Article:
Rethinking build tools: CI, FHE and my mini startup experience

January 29, 2024 (5mo ago)

I've always been eager to understand the intricacies of business. The ability to conceive an idea, bring it to market, and see its impact is, from a broad perspective, immensely satisfying. In the tech sector, combining technical skills with a grasp of the essentials of a running business is crucial, especially for solo ventures.

So when a friend embarked on a startup journey to develop a new CI (continuous integration) tool, Ruken, I jumped at the chance to contribute.

Ruken was a decentralized build tool connecting available computing power with build jobs, making it as easy as opening a new tab in your browser.

The ambitious goal was to enable completely isolated, fully encrypted jobs. This meant the contents of the job would be concealed from the individuals providing compute power, while also being protected from any malicious code. This was achieved through standard browser sandboxing combined with FHE (Fully Homomorphic Encryption), ensuring privacy.

We were thrilled to be selected as one of GoFocal's 15 finalists, out of hundreds of applicants in 2021! You can watch the pitch here.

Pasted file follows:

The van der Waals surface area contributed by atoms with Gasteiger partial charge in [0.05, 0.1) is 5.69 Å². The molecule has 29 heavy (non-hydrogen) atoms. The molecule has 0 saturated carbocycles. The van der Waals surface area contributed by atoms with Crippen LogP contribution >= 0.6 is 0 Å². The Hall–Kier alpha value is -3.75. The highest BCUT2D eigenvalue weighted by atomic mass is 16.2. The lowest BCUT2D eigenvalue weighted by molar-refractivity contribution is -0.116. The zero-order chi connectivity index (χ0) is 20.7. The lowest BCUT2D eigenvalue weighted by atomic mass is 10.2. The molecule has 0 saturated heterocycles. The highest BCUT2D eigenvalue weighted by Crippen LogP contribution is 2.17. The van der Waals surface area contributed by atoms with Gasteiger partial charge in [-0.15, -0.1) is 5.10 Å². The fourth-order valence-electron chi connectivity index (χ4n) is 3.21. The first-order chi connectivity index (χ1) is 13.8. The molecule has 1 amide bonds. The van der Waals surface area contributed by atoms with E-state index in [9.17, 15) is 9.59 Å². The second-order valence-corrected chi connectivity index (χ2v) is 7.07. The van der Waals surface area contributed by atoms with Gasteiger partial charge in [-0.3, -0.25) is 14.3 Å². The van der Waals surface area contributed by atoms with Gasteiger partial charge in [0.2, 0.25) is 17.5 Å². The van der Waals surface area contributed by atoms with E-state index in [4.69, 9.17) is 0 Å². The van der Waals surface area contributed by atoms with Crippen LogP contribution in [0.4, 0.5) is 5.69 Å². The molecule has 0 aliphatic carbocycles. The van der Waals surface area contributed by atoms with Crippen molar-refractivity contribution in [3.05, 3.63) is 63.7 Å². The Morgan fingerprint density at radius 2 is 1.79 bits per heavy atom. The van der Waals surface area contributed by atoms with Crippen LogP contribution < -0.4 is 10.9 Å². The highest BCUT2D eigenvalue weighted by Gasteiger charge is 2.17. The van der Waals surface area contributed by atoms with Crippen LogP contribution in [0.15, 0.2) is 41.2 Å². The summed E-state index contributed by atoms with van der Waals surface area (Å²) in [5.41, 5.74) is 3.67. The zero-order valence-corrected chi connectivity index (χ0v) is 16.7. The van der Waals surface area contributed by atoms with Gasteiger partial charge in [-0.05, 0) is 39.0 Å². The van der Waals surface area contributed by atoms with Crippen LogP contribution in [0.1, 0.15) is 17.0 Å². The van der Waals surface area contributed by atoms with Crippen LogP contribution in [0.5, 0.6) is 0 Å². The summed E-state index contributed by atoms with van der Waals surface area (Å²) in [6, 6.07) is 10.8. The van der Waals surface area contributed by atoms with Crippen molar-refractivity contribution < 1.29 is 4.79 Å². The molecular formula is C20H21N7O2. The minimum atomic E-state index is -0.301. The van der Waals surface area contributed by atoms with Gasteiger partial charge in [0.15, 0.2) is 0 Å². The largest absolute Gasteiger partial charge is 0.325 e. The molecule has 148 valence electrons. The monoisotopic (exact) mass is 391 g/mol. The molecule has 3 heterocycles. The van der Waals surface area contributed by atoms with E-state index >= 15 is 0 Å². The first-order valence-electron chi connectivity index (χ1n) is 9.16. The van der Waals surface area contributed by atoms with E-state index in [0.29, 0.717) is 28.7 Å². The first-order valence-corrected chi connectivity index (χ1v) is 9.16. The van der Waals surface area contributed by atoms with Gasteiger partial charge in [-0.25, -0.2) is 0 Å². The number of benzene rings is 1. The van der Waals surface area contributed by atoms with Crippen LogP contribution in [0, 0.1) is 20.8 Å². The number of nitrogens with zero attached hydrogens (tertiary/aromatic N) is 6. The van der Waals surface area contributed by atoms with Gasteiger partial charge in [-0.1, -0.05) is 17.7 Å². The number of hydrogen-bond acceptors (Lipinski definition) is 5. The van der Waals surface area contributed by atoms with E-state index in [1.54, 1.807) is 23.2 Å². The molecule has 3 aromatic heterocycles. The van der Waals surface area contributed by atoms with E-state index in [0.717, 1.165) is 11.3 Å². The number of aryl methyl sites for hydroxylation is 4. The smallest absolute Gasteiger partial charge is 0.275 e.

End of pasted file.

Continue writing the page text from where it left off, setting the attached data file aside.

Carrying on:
Although it didn't fully launch, it was an enriching experience! What remains is this Python CI tool in the browser I developed to give a glimpse of what Ruken aimed to be.

Here's what I learned along the way:

  • Going from idea to business is very doable

    • Moving from programming an idea in your bedroom to establishing a business feels much more achievable after you've experienced the process.
  • FHE is a vastly underrated technology

    • The ability to compute without accessing the actual data has enormous potential. Beyond Ruken's applications, this could allow insights into medical data without compromising patient confidentiality, opening incredible possibilities for medical research.
  • Don't conceal an idea for too long

    • If you don't test your idea, you'll never know if it works. You can only plan ahead so far with accuracy. Environments, users, and even your own perspective change, so even if your predictions are accurate one day, you must be ready to adapt your product. Embracing imperfection, not fearing feedback, and parsing that feedback into meaningful changes are invaluable skills in all aspects of life, not just entrepreneurship.
  • Avoid complexity in the short term

    • It's great to have an ambitious long-term vision to keep you motivated, but each step towards that vision should be simple and attainable. You want to provide value, even minimal, as soon as possible. Profitability, scalability, and marketability can follow.
  • Competitors are normal; pride in your product is key

    • If you listen to your users and quickly act on their feedback, those users will stick with your product. It's hard to compete with a solution that's tailor-made for its audience. Scaling this is challenging, but if you've reached that stage, you're likely succeeding, and competitors become less of a threat.